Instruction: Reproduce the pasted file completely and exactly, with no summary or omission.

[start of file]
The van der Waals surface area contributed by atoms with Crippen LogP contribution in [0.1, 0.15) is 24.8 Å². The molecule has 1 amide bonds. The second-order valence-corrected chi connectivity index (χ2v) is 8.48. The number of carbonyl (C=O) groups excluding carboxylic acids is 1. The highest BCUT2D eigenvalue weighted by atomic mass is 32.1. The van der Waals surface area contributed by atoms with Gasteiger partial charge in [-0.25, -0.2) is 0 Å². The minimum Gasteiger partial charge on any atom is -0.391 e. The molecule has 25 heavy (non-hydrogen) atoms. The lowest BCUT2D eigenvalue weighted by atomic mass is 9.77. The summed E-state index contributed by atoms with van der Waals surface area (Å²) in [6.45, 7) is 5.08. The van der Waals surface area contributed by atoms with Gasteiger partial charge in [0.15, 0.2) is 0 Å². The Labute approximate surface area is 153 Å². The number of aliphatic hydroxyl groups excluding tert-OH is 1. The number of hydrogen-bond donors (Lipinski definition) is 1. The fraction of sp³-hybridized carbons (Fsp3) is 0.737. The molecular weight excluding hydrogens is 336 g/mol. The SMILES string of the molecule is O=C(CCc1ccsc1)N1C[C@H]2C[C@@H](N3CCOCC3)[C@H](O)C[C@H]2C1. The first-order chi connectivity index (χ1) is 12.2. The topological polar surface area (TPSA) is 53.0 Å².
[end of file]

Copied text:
The van der Waals surface area contributed by atoms with Crippen LogP contribution in [0.1, 0.15) is 24.8 Å². The molecule has 1 amide bonds. The second-order valence-corrected chi connectivity index (χ2v) is 8.48. The number of carbonyl (C=O) groups excluding carboxylic acids is 1. The highest BCUT2D eigenvalue weighted by atomic mass is 32.1. The van der Waals surface area contributed by atoms with Gasteiger partial charge in [-0.25, -0.2) is 0 Å². The minimum Gasteiger partial charge on any atom is -0.391 e. The molecule has 25 heavy (non-hydrogen) atoms. The lowest BCUT2D eigenvalue weighted by atomic mass is 9.77. The summed E-state index contributed by atoms with van der Waals surface area (Å²) in [6.45, 7) is 5.08. The van der Waals surface area contributed by atoms with Gasteiger partial charge in [0.15, 0.2) is 0 Å². The Labute approximate surface area is 153 Å². The number of aliphatic hydroxyl groups excluding tert-OH is 1. The number of hydrogen-bond donors (Lipinski definition) is 1. The fraction of sp³-hybridized carbons (Fsp3) is 0.737. The molecular weight excluding hydrogens is 336 g/mol. The SMILES string of the molecule is O=C(CCc1ccsc1)N1C[C@H]2C[C@@H](N3CCOCC3)[C@H](O)C[C@H]2C1. The first-order chi connectivity index (χ1) is 12.2. The topological polar surface area (TPSA) is 53.0 Å².